The growing evolution of IT Service outsourcing

The heavy trend towards outsourcing of IT department operations considered as non critical, leads to the same conclusions as above.

 

Outsourcing impacts all functions without exception: operations (Service Desk, workstation management), engineering (networks, server and warehousing management), design (application development, ERP integration), application support (Third Party Application Maintenance). The introduction of “as a Service” (IaaS, WaaS, SaaS)* supply modes speeds up outsourcing of various IT Service contributions towards customers.

 

Again, as a direct result, the Change Management process fails to cover the whole change spectrum in a uniform way. This requires transparency and interfacing with suppliers, which is not obvious in many cases.

 

Then, even if customer and supplier processes are interconnected, the question of their compatibility is raised. Outsourcers generally use standard processes, compliant with ITIL framework recommendations. This means that the processes used are standardized for all their customers, but does not imply that they are compatible with their customers' processes. A maturity evaluation** (even a certification) does not guarantee the supply of the value level expected by the customer. The question is: is the customer ready to adapt to the supplier's standards?

 

 IaaS : for Infrastructure As A Service, WaaS for Workplace As A Service, SaaS for Software As A Service.

 

** The big difficulty is to identify what a maturity level means in terms of actual value added. In practice today, neither ITIL maturity audits, nor ISO 20000 certifications guarantee the real uniformity of good practices and maturities reached. This is due to the fact that even if a process activities, rules and deliverables exist, their content and performance vary from one organization to another. This is a major problem for a company IT department to make promises to customers (through SLAs), and in parallel, to have to make sure that all internal as well as external contributors are aligned on these promises (OLAs and UCs). This point still becomes more critical when several suppliers contribute to the supply of the same IT Service, because aligning them together is still more delicate. That is why the author asks: Is the customer not the one who adapts most in this context ?

 

 

Figures A and B below show where outsourcing impacts IT Service supply

 

Figure A: reminder of the various elements, part of an IT Service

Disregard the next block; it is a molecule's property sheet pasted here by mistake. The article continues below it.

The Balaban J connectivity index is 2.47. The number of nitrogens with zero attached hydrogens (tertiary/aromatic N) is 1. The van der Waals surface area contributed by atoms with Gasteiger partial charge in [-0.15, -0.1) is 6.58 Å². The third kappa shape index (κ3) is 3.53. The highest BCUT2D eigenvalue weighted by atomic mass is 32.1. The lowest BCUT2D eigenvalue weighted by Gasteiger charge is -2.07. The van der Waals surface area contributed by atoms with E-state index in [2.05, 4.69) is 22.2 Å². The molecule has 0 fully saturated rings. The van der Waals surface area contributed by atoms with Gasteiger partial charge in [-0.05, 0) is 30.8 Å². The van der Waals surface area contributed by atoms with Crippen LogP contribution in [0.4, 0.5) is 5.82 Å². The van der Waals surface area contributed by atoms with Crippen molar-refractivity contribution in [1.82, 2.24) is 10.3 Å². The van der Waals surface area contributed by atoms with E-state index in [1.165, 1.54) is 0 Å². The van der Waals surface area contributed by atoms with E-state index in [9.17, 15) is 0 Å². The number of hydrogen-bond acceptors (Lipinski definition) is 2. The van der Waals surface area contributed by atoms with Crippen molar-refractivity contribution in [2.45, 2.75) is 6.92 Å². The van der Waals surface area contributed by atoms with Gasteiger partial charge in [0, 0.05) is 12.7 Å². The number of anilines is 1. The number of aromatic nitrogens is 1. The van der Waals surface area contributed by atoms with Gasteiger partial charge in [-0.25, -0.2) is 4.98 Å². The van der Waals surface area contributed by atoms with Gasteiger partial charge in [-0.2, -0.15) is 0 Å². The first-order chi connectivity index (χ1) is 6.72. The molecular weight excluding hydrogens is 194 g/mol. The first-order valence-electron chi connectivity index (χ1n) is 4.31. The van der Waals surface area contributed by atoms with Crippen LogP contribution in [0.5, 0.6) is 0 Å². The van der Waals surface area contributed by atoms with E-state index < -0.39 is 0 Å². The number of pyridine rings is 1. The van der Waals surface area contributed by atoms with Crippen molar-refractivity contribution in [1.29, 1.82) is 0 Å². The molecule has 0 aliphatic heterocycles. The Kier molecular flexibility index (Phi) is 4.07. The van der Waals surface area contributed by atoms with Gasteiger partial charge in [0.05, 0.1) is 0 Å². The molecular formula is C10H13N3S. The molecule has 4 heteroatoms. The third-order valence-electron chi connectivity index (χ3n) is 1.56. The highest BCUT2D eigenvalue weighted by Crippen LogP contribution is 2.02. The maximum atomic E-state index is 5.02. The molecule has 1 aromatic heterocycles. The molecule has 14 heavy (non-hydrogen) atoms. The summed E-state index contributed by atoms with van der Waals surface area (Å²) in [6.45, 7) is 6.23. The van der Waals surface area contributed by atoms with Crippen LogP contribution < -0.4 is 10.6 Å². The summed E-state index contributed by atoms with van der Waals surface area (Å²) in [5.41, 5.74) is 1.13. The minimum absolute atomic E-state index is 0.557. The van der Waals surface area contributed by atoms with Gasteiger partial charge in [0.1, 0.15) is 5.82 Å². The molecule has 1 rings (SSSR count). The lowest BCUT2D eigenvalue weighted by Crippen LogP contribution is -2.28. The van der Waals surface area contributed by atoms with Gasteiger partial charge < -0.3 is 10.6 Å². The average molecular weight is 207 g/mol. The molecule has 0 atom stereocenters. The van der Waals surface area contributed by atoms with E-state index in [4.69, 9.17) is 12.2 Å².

Figure B: shows IT Service supply scope that can be outsourced (dotted boxes), and that kept completely under internal IT management (on light blue background).

Any change made on a component requires coordination and alignment of methods and commitments of the various contributors, in order to maintain service levels. From the customer's point of view, any failure has an impact on IT Service.

 

Evolution of development methods

For the same reasons linked to the competitive context, IT organizations always look for new agility sources. In recent years, Design and Development activities have also moved towards “agile” approaches (referring to the Agile Manifesto): Scrum, Devops, etc…

 

Their common characteristic is their new way of considering change management:

 

►  Searching for a higher iteration of development cycles to increase frequency of change on smaller scopes performed in parallel, and above all released quicker and quicker.

►  Higher integration between development and operational teams (to merge into a single team), leading to more flexibility between roles, for greater reactivity on evolutions.

Direct consequences are:

 

►  The notion of process slowly disappears with the separation of roles (between change initiators and those who control them).

►  Search for reactivity and speed of execution as well as lack of separation of roles lead to a strong reduction in stages and control rules in order to shorten release times

►  Unless stakeholders are fully aware of their responsibilities, freedom of access and action (facilitating agility) can turn out to encourage direct updates in live environments,. 

►  The same search for reactivity alleviates build constraints (architecture, technologies, development methods), for the benefit of greater creativity, but limits incitement to “re-use” and associated effort savings.

 

Illustration of differences in approaches between the industrial processes of the ITIL framework and Agile methods.

 

Warning about interpretation:

The author stresses that there is no point in opposing two approaches but rather in putting into perspective the undeniable benefits as well as the associated risks of each one. Agile methods are neither presented as immature or potentially dangerous. The author mainly stresses that stakeholders need to be mature and highly accountable, to avoid drifts. A standard few organizations are able to reach today.